HG: Did you go out and take a class? How did you learn?

JB: I bought Beth Gutchins' "The Perfect Patchwork Primer." I started on the first page and read straight through without trying to do anything. Believe me I wasn't even sure I could thread a sewing machine. I had an ancient Singer I inherited. Then I went back to the beginning and followed each chapter. That first year I did nothing but very traditional quilts, but I learned how to make templates. I learned how to do everything. Everybody got pillow covers for Christmas. It went on from there. I never took a class until I'd been quilting for about fifteen years and went to Haystack one summer for two weeks. It's literally the only class I've taken. But I've been very, very fortunate in having a very powerful critique group of five women for over fifteen years.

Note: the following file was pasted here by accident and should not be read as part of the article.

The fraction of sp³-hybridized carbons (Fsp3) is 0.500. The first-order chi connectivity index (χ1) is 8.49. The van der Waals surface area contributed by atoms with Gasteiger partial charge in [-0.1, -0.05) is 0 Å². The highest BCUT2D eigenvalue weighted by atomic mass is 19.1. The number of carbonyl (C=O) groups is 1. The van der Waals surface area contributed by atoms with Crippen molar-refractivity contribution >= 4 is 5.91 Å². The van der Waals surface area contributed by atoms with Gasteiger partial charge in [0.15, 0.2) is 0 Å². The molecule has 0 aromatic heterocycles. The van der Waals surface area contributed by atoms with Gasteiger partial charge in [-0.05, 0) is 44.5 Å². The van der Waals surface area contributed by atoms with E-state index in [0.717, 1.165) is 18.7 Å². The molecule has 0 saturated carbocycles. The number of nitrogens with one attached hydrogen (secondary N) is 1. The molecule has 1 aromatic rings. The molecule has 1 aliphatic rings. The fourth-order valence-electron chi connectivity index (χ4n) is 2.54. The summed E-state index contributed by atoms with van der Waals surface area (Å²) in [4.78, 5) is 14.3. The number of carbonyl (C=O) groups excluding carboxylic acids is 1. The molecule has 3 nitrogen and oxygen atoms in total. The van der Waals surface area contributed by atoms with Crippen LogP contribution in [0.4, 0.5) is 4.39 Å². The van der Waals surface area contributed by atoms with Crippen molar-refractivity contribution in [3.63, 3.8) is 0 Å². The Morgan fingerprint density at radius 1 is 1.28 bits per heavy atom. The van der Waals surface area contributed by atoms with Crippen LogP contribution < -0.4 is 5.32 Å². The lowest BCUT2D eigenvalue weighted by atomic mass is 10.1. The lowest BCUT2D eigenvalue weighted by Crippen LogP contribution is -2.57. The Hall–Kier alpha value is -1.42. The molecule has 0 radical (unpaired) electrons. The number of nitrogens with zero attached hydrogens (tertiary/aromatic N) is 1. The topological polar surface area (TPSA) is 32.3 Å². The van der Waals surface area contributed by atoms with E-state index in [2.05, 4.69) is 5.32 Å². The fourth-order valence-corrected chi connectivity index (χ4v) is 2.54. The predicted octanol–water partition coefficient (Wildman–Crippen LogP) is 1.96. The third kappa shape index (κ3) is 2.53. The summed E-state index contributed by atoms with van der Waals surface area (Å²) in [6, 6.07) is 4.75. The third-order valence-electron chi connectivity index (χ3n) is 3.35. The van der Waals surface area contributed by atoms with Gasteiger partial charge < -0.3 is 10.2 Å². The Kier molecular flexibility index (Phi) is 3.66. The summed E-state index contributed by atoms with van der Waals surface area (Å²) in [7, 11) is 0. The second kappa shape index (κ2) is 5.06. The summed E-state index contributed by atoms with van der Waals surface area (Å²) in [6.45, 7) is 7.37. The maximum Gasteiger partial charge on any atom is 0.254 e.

HG: What is the name of that group?

JB: We just call ourselves "The Crit Group." We've shown together quite frequently at this point, as a matter of fact. It sounds snitty but all of us have been in Quilt National a minimum of one time.

HG: You're kidding.

JB: I've been in four. No, it's a great crit group. I don't mean it as snitty. I just mean it as they are a group of peers who I could learn a lot from. In the beginning, they were all hilarious with me because they all knew how to sew. I didn't in that sense need classes in that if I'd say 'I don't know how to do this,' someone could tell me. We've met every three weeks for over fifteen years.

HG: Tell me where you're based.

JB: We're based in the Boston area. We all come from within a ten-mile radius around Boston.

HG: How did you get together?